Charles Haley's shining moment is coming at a time when the 49ers released Aldon Smith after his fifth run-in with the law since joining the organization as the No. 7 overall pick in the 2011 draft.
Haley and his presenter, former 49ers owner Eddie DeBartolo, spoke about Smith to Clark Judge from Talk of Fame Network while in Canton, Ohio, for Haley's induction into the Pro Football Hall of Fame. Haley has gotten to know Smith in recent years and worked with him from time to time on his craft as a pass-rusher.
“He’s me,” Haley said. “When I came into the league, there was a 10-year-old inside of me screaming for help but was afraid to ask for help. I didn’t get help until after I was done with football. I was always wanting help but was afraid to get it.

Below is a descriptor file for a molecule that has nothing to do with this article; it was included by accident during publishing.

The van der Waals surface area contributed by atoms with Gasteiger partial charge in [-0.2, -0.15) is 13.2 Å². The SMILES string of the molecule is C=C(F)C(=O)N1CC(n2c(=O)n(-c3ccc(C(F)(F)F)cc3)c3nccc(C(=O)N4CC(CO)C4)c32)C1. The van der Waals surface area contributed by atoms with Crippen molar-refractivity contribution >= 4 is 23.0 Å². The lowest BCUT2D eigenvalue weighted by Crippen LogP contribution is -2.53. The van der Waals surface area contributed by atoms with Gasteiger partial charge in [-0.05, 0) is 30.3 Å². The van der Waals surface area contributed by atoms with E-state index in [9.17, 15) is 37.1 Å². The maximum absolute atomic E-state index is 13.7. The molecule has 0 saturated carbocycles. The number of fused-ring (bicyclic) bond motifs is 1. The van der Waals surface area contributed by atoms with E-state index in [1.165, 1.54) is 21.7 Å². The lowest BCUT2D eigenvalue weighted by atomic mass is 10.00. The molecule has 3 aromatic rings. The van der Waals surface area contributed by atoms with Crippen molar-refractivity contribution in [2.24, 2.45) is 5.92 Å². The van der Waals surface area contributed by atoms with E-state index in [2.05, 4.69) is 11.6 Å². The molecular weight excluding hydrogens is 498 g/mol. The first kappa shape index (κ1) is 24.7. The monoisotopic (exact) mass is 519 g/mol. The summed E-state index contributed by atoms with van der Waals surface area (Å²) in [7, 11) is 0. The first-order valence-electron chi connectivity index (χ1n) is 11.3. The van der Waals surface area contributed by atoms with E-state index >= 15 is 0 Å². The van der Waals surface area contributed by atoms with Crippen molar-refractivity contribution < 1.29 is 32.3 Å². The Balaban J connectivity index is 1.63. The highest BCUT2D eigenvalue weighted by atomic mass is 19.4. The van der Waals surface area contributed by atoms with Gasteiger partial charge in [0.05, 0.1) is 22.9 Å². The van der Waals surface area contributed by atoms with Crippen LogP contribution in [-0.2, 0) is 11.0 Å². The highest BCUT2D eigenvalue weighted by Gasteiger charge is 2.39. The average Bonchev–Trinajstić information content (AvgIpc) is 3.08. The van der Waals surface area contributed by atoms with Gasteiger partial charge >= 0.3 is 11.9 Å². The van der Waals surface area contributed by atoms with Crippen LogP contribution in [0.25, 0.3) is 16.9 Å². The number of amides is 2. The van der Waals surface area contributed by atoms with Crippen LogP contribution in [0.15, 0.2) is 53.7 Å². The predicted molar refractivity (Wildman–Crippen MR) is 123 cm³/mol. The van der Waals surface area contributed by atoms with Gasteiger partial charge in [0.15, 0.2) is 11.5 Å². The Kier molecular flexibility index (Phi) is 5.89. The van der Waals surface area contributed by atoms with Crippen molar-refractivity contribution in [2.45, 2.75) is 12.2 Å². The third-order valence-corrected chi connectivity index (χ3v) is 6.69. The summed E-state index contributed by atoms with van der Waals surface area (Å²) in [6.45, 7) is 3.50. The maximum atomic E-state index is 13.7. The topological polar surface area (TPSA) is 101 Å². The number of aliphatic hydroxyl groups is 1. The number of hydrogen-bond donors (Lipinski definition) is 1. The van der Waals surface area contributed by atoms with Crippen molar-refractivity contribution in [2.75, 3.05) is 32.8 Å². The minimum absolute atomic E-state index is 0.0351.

“It hurts me because I feel I let the kid down. I wasn’t there when he needed me. I have to also understand that he has to take responsibility, too. He knew I’d be there within 24 hours if he needed me. He didn’t call out.”
Haley’s behavior led to the 49ers trading him to the Dallas Cowboys in 1992. DeBartolo has repeatedly stated that he regrets that move that, in essence, shifting the balance of power in the NFC to the Cowboys. Haley won two Super Bowls with the 49ers and three with the Cowboys. Haley revealed in 2010 he revealed he struggles with a bi-polar condition.
DeBartolo saw a Haley-like player in Smith, who recorded 33.5 sacks in his first two seasons before suiting up for just 18 games the past two years due to off-field issues.
Said DeBartolo, “I feel so bad for him. He could’ve been another Charles Haley.”